A team at Cornell University is aiming to revolutionize recycling by changing the chemical makeup of plastic. Geoffery Coates, professor of Chemistry and Chemical Biology, and his team worked with a group from the University of Minnesota to create a new polymer, which essentially leads to a tougher, more sustainable material.
Of the 78 million tons of plastic used for packaging annually, only 2% actually gets recycled and reused in a similar manner, according to the Ellen MacAurthur Foundation. The vast majority of these materials end up elsewhere. Nearly one-third seeps back into the environment, 14% is used for waste incineration and energy recovery, and 40% is thrown away as trash in landfills.
Due to the nature of the plastic, the packaging materials aren’t able to be re-purposed, according to an article by the Cornell Chronicle. For example, two of the materials, polyethylene and polypropylene, which make up two-thirds of plastics worldwide, cannot be blended together because of their differing chemical structures. This means they cannot be made into something new and often end up in the garbage.
By adding a small dose of this polymer to the previously incompatible plastics, however, they can be blended together and made into something new – with a stronger material. This innovation, Coates said to the Cornell Chronicle, could create a vast reduction in the demand for production materials.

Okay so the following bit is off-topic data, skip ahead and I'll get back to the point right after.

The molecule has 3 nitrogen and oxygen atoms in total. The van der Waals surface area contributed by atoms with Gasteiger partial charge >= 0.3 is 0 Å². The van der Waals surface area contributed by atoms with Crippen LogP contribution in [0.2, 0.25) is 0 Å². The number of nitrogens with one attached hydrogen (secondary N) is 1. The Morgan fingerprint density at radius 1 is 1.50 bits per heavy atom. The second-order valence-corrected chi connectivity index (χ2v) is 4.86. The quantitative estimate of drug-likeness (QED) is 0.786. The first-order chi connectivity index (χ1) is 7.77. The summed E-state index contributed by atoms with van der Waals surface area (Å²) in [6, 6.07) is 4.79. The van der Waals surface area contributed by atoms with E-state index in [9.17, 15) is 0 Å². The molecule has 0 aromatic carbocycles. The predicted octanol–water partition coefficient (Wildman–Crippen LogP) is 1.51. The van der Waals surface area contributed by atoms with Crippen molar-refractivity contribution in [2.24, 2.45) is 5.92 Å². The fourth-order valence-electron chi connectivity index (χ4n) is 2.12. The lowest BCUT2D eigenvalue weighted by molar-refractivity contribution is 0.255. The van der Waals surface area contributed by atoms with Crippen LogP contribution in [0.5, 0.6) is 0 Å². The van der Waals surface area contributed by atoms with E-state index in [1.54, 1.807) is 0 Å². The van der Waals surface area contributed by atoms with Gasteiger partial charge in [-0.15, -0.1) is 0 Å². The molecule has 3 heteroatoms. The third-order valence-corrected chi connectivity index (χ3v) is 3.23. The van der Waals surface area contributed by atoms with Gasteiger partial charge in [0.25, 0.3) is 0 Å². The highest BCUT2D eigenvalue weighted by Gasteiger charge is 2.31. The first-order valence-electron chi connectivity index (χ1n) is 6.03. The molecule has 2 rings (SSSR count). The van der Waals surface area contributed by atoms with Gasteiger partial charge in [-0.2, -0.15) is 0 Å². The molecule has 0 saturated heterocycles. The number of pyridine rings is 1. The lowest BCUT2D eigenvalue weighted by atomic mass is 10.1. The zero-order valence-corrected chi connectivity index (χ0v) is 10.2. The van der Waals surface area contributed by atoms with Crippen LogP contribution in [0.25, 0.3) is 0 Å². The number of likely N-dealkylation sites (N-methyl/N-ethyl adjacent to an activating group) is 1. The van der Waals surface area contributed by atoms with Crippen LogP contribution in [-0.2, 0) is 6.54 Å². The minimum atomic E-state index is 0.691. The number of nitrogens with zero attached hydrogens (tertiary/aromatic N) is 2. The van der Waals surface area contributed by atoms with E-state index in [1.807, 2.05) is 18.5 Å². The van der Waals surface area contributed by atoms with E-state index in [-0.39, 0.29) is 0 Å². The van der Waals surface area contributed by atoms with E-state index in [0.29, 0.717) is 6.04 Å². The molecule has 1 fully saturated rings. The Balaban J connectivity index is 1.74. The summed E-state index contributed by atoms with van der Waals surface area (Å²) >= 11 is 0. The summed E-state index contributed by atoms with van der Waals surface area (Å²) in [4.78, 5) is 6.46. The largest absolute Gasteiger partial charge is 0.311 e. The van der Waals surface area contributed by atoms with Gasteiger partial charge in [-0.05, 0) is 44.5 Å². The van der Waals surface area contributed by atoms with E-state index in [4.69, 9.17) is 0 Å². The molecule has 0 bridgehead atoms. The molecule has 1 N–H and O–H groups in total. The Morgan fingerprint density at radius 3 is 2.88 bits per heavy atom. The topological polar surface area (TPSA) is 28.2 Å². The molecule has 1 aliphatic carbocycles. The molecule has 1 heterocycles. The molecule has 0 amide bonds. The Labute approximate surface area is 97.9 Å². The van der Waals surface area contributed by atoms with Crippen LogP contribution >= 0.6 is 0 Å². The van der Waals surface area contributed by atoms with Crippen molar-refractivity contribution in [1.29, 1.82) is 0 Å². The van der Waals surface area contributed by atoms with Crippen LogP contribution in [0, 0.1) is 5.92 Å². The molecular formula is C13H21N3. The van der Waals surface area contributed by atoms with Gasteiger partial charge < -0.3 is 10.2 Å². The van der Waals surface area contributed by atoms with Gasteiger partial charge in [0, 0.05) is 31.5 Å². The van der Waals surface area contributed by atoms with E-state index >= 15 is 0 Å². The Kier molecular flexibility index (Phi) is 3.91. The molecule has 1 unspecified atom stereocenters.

“If you could make a milk jug with 30 percent less material because it’s mechanically better, think of the sustainability of that,” he said. “You’re using less plastic, less oil, you have less stuff to recycle, you have a lighter product that uses less fossil fuel to move it.”
As it stands, sustainable waste management is not on the radar of most Americans. With the average person in the U.S. throwing out 600 times his or her body weight in garbage
An increase in recycling could also make its mark financially. While it costs $50 to send one ton of garbage to a landfill, that amount drops to $30 for recycling the same amount of material.
Coates and his team are taking a step in the direction of simplified recycling practices. The project paper was published on February 23 in Science.